Literature Circles: Holding Teacher Led Discussions

August 05, 2021

If you are new to literature circles or want enjoy talking about books with your students, teacher led lit circle discussions may be the way to go.

If your students aren't ready for student led discussions during literature circles, teacher led discussions are another option. As I shared before, I am not a fan of using assigned roles during literature circles because students can become overly focused on their role and then don’t have much else to contribute to the discussion. While I've found success with student led discussions, I have found just as much success with teacher led ones.

The Benefits of Teacher Led Discussions
Selfishly I enjoy the teacher led discussions more because I get to take on a much more active role in the discussions and appreciate the joyful interactions with my students as we talk about a book I love and they are hopefully loving just as much. If you are new to literature circles and are nervous about relinquishing too much control (no judgement; I'm type A all the way), teacher led discussions may be a good starting point and you can work toward allowing students to run their own discussions.

When I run student led discussions, they are usually on a weekly basis and students have read a large chunk of text. When I run teacher led discussions, I try to squeeze in two a week because they are a shorter format. To avoid repetitiveness, I alternate discussion preparations between selecting meaningful passages to discuss and generating discussion questions to share with the group. 

If you are new to literature circles or want enjoy talking about books with your students, teacher led lit circle discussions may be the way to go.

Selecting Meaningful Discussion Passages
Before I ask students to select a meaningful passage to discuss from their own text, we practice with a shared text. I use the read aloud that accompanies my literature circles unit, but you could just as easily use a short story, poem, or nonfiction piece that connects to the theme, topic, or genre of your literature circle books. In addition to practicing selecting passages, I provide reflecting questions to prompt students as they select and respond to a passage of choice. The day before a discussion, I give students time to select a passage and write their response to it. Giving some time in class makes it more likely that all students will be prepared and participate.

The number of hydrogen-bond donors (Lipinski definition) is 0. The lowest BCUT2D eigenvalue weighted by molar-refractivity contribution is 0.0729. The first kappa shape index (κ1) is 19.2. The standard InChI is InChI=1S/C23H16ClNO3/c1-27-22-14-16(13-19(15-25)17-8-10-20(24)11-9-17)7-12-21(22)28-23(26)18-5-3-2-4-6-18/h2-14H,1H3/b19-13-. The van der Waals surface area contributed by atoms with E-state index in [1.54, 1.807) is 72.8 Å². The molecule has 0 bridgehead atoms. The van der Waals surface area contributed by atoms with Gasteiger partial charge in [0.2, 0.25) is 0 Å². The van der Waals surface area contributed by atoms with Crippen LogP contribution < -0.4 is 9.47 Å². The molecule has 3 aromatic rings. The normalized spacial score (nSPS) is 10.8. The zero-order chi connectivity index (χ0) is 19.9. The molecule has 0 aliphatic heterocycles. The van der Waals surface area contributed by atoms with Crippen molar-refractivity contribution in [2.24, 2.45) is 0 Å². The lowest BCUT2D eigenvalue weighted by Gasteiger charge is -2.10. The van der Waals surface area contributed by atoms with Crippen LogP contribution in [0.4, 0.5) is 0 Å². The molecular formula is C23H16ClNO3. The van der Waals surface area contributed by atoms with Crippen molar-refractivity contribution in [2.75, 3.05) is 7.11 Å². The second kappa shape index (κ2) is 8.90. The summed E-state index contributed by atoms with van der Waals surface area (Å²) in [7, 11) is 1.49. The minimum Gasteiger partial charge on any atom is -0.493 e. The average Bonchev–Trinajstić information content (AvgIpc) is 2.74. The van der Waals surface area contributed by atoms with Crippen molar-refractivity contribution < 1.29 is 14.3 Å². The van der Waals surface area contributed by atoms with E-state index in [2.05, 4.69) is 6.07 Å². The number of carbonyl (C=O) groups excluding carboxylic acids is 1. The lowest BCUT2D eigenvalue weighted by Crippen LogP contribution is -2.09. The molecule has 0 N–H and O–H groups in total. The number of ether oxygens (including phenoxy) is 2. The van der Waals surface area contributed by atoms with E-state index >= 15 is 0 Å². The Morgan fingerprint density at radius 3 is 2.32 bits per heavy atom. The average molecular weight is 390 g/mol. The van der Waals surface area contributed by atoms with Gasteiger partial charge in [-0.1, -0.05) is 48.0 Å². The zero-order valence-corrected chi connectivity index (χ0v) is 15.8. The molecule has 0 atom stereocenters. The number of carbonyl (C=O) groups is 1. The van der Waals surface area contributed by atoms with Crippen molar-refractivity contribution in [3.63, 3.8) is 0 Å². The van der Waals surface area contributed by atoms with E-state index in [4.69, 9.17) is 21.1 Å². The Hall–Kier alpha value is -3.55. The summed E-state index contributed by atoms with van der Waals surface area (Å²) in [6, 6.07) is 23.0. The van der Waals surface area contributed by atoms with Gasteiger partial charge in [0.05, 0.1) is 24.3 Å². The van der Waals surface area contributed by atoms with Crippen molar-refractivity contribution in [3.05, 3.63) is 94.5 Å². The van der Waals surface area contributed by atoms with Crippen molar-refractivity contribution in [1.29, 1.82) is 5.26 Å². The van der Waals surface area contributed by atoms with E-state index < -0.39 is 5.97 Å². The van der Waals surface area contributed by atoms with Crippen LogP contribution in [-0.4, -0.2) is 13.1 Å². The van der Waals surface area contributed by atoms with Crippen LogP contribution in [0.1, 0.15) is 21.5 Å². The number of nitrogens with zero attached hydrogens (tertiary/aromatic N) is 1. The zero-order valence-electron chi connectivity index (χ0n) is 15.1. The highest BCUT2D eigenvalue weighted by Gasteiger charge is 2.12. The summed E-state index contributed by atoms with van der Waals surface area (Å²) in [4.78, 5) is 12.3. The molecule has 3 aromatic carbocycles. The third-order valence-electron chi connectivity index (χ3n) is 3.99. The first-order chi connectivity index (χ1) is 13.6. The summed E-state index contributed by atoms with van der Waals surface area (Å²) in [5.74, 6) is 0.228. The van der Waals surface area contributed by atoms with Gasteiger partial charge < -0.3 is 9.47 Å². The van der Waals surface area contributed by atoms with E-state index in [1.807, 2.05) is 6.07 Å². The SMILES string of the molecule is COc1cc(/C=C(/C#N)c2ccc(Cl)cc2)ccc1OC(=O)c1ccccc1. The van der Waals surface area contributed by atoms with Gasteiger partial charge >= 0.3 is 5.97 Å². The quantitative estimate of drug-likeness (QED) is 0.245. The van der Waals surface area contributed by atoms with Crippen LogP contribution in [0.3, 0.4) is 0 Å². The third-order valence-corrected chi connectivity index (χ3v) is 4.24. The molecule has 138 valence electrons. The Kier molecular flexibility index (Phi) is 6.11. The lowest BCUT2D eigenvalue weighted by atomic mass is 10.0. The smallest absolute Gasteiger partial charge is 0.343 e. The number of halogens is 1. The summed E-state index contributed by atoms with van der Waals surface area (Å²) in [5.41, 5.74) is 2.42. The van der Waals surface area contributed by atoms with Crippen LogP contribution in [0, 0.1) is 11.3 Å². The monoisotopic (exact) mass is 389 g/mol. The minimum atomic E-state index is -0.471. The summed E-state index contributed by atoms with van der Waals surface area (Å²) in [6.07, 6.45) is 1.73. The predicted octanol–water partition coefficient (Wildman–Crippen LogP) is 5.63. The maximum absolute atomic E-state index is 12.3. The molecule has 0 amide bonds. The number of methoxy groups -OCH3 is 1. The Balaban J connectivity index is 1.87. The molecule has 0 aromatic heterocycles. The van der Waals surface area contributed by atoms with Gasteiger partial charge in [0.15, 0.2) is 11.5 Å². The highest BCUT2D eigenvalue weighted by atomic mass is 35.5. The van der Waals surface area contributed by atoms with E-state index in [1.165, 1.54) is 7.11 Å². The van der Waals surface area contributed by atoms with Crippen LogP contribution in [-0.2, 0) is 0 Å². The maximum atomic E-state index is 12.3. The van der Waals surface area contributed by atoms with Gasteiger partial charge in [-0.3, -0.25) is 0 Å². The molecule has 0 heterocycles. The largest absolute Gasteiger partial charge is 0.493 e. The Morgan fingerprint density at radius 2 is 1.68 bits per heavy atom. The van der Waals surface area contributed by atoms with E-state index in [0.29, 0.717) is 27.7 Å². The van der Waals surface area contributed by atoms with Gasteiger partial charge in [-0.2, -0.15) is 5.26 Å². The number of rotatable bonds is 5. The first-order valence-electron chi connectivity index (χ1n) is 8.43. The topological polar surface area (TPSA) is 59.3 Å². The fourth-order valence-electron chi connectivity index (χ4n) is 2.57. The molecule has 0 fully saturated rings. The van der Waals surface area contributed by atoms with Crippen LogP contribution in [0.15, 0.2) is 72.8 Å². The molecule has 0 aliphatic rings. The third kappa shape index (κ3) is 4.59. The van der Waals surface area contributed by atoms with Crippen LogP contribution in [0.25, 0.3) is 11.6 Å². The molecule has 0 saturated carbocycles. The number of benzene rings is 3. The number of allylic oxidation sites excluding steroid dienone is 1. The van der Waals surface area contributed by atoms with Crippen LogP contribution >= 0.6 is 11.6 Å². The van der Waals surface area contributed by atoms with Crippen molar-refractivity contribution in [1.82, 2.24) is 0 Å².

When we share these passages the next day during our discussion, we use the "Save the Last Word for Me" strategy. One student shares a passage, and all other students respond before the original student shares their response.  I have the original student share a page number before reading the passage out loud so others in the group can follow along in their own books and reread as needed. If possible, I also post the passage on the board for group members to reference. 

If you are new to literature circles or want enjoy talking about books with your students, teacher led lit circle discussions may be the way to go.

Supporting Students
Responding to a passage like this is definitely something my sixth grade students are not used to and the first few times we do this, they may need prompting questions from me as well as sentence frames to help them respond. I do give students the opportunity to pass on responding to a passage someone else has selected (but they can't do this more than once per discussion). I also model different possible responses to the same passage. 

Students may need to work on selecting and passage that sparks a response from others. Sometimes the passage selected is a little too short and sometimes it needs a little context. For more practice, have students do a sort of "sparking" versus "not sparking" passages.

If you are new to literature circles or want enjoy talking about books with your students, teacher led lit circle discussions may be the way to go.

Generating Discussion Questions
I use a similar process for developing discussion questions. I first have students practice with a common text. I provide question stems along side sample questions from that common text. Once students are in their discussion groups we practice again by sorting questions that spark responses versus those that don't. Similar to when groups are discussing selected passages, the student who shares a question is the last to share their response to it and students do have the option to pass. I push students to use specific text evidence as they respond to their peers questions and provide sentence frames so students can build on each others' responses.

Assessing Discussions
Regardless of whether students have selected passages or generated questions, I use the same rubric to score the discussions. Students are graded on their preparation for the discussion, the quality of their comments, and the evidence of them listening to others. Because these are shorter discussions that I facilitate live and grade on the spot, there's no need to record them. However, as students get more comfortable with these types of discussions, you could have students rotate in the role of facilitator and record them for later review by you. 

Read on to learn about the online discussions students are engaged in when I'm running live ones.

If you are new to literature circles or want enjoy talking about books with your students, teacher led lit circle discussions may be the way to go.

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